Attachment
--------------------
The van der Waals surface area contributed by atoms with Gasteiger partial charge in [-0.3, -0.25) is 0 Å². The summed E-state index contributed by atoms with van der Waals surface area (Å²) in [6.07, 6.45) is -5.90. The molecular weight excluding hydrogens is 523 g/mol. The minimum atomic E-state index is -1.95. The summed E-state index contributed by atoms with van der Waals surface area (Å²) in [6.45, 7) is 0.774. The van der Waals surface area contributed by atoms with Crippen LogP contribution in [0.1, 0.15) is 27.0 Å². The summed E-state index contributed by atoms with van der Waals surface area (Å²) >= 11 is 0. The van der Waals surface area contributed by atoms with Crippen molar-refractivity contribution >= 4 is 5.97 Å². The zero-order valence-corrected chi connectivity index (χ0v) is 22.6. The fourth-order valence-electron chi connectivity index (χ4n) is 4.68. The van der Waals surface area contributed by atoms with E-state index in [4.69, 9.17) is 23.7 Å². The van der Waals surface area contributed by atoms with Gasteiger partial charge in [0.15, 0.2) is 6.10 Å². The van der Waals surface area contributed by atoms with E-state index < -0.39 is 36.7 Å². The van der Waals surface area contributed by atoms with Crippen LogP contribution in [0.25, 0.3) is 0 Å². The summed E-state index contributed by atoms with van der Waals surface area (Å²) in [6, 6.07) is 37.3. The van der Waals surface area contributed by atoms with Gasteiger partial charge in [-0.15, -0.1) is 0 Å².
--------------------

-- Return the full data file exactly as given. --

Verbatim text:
The van der Waals surface area contributed by atoms with Gasteiger partial charge in [-0.3, -0.25) is 0 Å². The summed E-state index contributed by atoms with van der Waals surface area (Å²) in [6.07, 6.45) is -5.90. The molecular weight excluding hydrogens is 523 g/mol. The minimum atomic E-state index is -1.95. The summed E-state index contributed by atoms with van der Waals surface area (Å²) in [6.45, 7) is 0.774. The van der Waals surface area contributed by atoms with Crippen LogP contribution in [0.1, 0.15) is 27.0 Å². The summed E-state index contributed by atoms with van der Waals surface area (Å²) >= 11 is 0. The van der Waals surface area contributed by atoms with Crippen molar-refractivity contribution >= 4 is 5.97 Å². The zero-order valence-corrected chi connectivity index (χ0v) is 22.6. The fourth-order valence-electron chi connectivity index (χ4n) is 4.68. The van der Waals surface area contributed by atoms with E-state index in [4.69, 9.17) is 23.7 Å². The van der Waals surface area contributed by atoms with Gasteiger partial charge in [0.15, 0.2) is 6.10 Å². The van der Waals surface area contributed by atoms with E-state index < -0.39 is 36.7 Å². The van der Waals surface area contributed by atoms with Crippen LogP contribution in [0.25, 0.3) is 0 Å². The summed E-state index contributed by atoms with van der Waals surface area (Å²) in [6, 6.07) is 37.3. The van der Waals surface area contributed by atoms with Gasteiger partial charge in [-0.15, -0.1) is 0 Å².